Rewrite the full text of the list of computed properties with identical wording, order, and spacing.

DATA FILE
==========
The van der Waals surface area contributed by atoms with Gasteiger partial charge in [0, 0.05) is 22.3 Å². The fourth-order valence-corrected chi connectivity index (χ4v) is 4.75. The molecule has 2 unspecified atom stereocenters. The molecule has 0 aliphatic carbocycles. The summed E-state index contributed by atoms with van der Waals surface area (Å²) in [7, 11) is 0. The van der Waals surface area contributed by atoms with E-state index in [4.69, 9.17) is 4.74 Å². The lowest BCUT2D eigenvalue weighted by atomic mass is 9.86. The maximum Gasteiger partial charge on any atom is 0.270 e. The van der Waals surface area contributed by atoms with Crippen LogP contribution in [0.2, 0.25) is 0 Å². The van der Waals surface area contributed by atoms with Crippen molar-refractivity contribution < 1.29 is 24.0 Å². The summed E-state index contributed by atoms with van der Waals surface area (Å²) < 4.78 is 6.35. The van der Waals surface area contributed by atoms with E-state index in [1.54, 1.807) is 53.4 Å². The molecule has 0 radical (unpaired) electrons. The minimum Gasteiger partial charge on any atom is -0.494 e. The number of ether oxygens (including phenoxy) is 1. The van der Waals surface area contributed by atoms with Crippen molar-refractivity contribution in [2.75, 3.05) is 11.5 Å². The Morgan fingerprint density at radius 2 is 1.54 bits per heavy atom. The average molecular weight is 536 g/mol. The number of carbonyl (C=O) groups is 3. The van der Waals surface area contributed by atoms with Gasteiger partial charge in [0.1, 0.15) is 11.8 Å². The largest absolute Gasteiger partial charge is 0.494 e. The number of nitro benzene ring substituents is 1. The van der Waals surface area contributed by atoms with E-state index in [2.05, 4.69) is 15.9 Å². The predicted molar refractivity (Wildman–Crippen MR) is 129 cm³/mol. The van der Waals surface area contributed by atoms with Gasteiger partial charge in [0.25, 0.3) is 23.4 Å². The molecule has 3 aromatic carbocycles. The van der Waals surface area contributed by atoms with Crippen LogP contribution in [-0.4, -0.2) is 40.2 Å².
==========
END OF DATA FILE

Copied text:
The van der Waals surface area contributed by atoms with Gasteiger partial charge in [0, 0.05) is 22.3 Å². The fourth-order valence-corrected chi connectivity index (χ4v) is 4.75. The molecule has 2 unspecified atom stereocenters. The molecule has 0 aliphatic carbocycles. The summed E-state index contributed by atoms with van der Waals surface area (Å²) in [7, 11) is 0. The van der Waals surface area contributed by atoms with E-state index in [4.69, 9.17) is 4.74 Å². The lowest BCUT2D eigenvalue weighted by atomic mass is 9.86. The maximum Gasteiger partial charge on any atom is 0.270 e. The van der Waals surface area contributed by atoms with Crippen LogP contribution in [0.2, 0.25) is 0 Å². The van der Waals surface area contributed by atoms with Crippen molar-refractivity contribution < 1.29 is 24.0 Å². The summed E-state index contributed by atoms with van der Waals surface area (Å²) < 4.78 is 6.35. The van der Waals surface area contributed by atoms with E-state index in [1.54, 1.807) is 53.4 Å². The molecule has 0 radical (unpaired) electrons. The minimum Gasteiger partial charge on any atom is -0.494 e. The number of ether oxygens (including phenoxy) is 1. The van der Waals surface area contributed by atoms with Crippen molar-refractivity contribution in [2.75, 3.05) is 11.5 Å². The Morgan fingerprint density at radius 2 is 1.54 bits per heavy atom. The average molecular weight is 536 g/mol. The number of carbonyl (C=O) groups is 3. The van der Waals surface area contributed by atoms with Gasteiger partial charge in [0.1, 0.15) is 11.8 Å². The largest absolute Gasteiger partial charge is 0.494 e. The number of nitro benzene ring substituents is 1. The van der Waals surface area contributed by atoms with E-state index in [2.05, 4.69) is 15.9 Å². The predicted molar refractivity (Wildman–Crippen MR) is 129 cm³/mol. The van der Waals surface area contributed by atoms with Gasteiger partial charge in [0.25, 0.3) is 23.4 Å². The molecule has 3 aromatic carbocycles. The van der Waals surface area contributed by atoms with Crippen LogP contribution in [-0.4, -0.2) is 40.2 Å².